Ottawa Citizen, Canada
We can’t win the race for trade deals
By Debra P. Steger
15 June 2007
David Emerson, minister of international trade, announced last week that Canada has successfully concluded a free trade agreement with the members of the European Free Trade Association (EFTA): Iceland, Liechtenstein, Norway and Switzerland. This is Canada’s first FTA in six years, and it took nine years to negotiate.
The government is also pursuing a policy of negotiating a host of regional trade agreements in Latin America and Asia, following the example set by the United States and the European Union. But the best trade policy for Canada, I would argue, is to get our own house in order, and reduce or eliminate internal barriers to trade so that Canadian firms can become more globally competitive.
A multipolar world is emerging, with China and India as major economic and political powers along with the United States and Europe. If a customs union develops in Asia, we could see three major trade blocs in the world soon.
Our trade policy is rooted in the world of the past: the mercantilist world of exports and imports of manufactured and agricultural goods. We need to refocus on investment and services, including the movement of people, which are critical to the knowledge economy. And we need to look inward, to open the Canadian economy up to the world so that our companies can become innovative and globally competitive.
One way of meeting these new challenges is to reinvent Canadian trade policy. There are several things that we should do.
First, take immediate steps to achieve an open economy within Canada. Second, deepen and improve economic integration within North America. Third, remove restrictions on foreign direct investment and reduce rules and regulations that restrict competition. Fourth, cut the applied rates of tariffs and reduce the border measures in place. Fifth, improve domestic customs and port procedures, reducing inspection and other delays, allowing goods to move more freely across the borders. Sixth, harmonize standards and regulatory requirements across the provinces, and with the U.S. and Mexico. Seventh, reduce barriers to the movement of people by overhauling our immigration system and developing more modern approaches to recognizing foreign accreditation of professionals. Eighth, and finally, reduce the taxation burden on Canadian firms so that they have more money to invest, and increase the incentives for companies to invest in research and development.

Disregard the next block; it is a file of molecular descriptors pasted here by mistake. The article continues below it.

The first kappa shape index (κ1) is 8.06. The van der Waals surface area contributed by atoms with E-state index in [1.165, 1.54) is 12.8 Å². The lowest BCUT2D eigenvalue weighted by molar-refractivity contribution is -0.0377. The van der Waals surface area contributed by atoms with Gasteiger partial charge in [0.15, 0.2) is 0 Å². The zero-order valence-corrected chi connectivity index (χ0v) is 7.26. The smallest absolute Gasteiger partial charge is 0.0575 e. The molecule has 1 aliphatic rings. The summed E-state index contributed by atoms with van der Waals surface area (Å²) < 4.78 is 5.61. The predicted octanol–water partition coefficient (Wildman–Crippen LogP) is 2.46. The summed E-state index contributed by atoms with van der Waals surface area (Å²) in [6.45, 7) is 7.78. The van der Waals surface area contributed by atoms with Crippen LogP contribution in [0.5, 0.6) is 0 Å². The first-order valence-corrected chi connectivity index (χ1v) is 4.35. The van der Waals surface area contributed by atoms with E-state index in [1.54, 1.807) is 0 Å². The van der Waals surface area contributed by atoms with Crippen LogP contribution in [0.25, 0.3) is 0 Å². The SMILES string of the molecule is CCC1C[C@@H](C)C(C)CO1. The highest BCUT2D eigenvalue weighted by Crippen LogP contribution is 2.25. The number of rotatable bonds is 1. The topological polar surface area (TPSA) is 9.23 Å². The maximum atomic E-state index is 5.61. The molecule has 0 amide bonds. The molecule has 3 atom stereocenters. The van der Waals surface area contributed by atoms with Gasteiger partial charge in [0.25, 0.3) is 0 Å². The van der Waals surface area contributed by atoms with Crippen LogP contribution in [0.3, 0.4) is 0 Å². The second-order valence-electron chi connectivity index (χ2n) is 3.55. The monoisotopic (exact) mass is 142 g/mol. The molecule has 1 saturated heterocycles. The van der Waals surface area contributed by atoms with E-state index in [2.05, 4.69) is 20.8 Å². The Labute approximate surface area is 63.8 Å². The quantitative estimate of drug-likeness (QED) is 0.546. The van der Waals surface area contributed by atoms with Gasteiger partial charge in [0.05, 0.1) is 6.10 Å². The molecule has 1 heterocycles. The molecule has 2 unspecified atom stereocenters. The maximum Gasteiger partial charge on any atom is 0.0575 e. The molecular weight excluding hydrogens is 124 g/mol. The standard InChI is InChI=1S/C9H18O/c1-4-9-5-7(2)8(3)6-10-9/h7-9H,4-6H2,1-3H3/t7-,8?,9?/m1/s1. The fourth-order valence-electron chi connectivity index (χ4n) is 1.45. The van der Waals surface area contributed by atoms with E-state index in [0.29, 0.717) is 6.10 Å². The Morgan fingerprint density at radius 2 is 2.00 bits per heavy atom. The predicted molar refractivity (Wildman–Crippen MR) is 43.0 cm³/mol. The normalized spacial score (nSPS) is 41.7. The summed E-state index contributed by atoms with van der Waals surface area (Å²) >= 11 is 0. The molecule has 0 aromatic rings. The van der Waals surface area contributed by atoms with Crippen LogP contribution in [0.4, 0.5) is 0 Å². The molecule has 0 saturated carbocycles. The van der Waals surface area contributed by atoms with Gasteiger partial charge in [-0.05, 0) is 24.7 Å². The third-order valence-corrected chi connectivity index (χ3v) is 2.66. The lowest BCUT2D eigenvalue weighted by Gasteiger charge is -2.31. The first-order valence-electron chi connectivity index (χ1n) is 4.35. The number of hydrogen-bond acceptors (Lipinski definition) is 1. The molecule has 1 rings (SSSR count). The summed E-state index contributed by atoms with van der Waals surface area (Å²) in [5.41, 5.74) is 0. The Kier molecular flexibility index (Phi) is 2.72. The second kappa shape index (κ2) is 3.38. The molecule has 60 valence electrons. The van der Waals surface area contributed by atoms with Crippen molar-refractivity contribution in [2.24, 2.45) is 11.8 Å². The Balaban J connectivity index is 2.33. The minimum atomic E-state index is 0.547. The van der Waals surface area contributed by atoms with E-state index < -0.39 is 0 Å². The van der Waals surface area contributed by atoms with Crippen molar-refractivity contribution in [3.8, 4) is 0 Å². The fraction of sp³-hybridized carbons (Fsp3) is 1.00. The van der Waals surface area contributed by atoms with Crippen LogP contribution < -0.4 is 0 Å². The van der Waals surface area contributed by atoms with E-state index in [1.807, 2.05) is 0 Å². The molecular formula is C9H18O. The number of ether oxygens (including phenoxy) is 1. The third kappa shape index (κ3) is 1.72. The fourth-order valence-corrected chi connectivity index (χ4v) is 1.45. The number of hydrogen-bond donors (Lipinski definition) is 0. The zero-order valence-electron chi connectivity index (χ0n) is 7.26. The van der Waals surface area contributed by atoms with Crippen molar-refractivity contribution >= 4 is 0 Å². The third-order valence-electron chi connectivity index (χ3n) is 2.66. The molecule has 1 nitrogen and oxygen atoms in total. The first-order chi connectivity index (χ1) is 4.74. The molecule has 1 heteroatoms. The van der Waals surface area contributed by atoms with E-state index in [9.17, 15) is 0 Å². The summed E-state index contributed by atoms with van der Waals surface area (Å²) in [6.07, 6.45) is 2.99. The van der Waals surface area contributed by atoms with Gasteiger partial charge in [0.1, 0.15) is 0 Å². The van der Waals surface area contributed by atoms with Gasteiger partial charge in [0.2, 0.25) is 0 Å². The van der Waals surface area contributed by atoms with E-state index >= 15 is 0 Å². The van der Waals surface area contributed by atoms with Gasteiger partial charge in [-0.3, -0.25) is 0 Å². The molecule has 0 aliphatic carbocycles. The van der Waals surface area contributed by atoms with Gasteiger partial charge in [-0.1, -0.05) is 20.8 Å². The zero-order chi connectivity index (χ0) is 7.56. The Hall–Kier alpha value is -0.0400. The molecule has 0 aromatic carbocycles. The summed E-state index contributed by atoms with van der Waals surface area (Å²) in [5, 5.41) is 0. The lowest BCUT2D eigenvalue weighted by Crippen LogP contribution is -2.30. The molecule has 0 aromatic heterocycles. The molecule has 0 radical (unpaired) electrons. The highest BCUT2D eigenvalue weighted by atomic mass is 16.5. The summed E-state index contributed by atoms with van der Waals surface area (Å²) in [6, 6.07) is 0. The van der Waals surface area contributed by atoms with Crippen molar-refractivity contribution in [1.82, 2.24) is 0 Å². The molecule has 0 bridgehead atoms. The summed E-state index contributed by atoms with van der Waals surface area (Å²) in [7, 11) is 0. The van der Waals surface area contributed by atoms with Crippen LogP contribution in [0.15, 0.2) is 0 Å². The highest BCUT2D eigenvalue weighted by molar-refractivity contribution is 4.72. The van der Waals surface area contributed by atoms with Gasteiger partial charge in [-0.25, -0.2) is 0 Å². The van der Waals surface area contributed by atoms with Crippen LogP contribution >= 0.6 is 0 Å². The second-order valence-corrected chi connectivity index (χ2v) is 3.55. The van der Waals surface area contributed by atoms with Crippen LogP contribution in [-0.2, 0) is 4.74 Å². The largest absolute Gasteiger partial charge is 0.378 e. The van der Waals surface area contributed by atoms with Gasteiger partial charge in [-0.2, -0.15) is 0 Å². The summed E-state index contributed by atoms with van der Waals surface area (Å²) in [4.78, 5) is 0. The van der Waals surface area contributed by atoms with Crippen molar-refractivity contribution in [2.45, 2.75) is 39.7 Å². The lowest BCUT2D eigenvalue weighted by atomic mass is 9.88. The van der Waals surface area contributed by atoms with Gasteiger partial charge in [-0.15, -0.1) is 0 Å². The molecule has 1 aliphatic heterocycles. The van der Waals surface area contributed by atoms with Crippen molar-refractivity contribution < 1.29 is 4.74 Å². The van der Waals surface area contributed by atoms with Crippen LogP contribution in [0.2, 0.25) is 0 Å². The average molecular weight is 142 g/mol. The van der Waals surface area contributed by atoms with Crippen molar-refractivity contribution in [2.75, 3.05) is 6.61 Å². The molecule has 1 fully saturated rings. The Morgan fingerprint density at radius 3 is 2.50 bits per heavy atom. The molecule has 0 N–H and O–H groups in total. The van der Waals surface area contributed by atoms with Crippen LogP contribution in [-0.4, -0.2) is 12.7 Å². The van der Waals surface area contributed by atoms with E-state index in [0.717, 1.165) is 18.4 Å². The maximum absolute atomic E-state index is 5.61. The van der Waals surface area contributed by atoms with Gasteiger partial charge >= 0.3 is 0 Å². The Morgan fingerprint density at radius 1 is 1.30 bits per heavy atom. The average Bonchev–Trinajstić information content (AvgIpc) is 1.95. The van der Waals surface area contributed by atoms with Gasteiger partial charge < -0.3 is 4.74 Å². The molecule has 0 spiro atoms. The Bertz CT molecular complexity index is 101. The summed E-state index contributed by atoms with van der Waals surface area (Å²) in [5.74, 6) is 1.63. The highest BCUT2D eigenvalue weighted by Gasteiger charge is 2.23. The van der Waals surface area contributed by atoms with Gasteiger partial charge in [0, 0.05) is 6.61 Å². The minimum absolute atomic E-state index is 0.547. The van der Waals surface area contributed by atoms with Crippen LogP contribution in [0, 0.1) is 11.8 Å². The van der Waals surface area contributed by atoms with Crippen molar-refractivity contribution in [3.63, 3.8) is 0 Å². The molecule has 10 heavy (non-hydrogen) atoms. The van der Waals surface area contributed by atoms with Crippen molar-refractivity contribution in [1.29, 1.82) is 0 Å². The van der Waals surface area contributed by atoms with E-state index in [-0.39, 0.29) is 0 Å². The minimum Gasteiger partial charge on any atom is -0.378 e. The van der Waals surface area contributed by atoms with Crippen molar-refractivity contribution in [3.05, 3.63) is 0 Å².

We must develop a strategic approach to our external trade policy driven by what is in our domestic economic interest. The WTO’s Doha development round, while important, is fundamentally about market access — in agriculture, on manufactured goods and on services. In many ways, this is an old agenda from a different era.
There is currently an impasse in the round caused by the great transformation in the international economic system. It has changed from a "bicycle built for two" driven by the U.S. and Europe to a bus with many drivers, but most WTO members have not yet figured out where they want to go.
Canada has not been a major player in this round unlike in previous ones, in part because of the view that we cannot liberalize any further without incurring significant opposition at home. While it is clear that regionalism is on the rise, particularly in Asia and Africa, it is not in Canada’s interest to try to keep pace with other countries, such as the U.S. and Europe, in negotiating free trade agreements.
We should be pursuing a more strategic approach, after having objectively assessed what is in our own economic interest. Progress should not be measured by how many agreements we have signed in the past few years or how many we are currently negotiating. We must be very careful to ensure that the FTAs we negotiate are comprehensive and open, and do not create greater barriers or trade diversion because of restrictive rules of origin.
The best trade policy for the future would be to open up Canada to the world. Governments can also do more to provide information and tools to Canadian businesses to equip them to take advantage of the opportunities for foreign direct investment and exports of goods and services.
The markets are there. We need to do more to access them before the window of opportunity closes.
Debra P. Steger is a professor of law at the University of Ottawa and director of the Emerging Dynamic Global Economies (EDGE) Network. She is a former senior Canadian trade negotiator.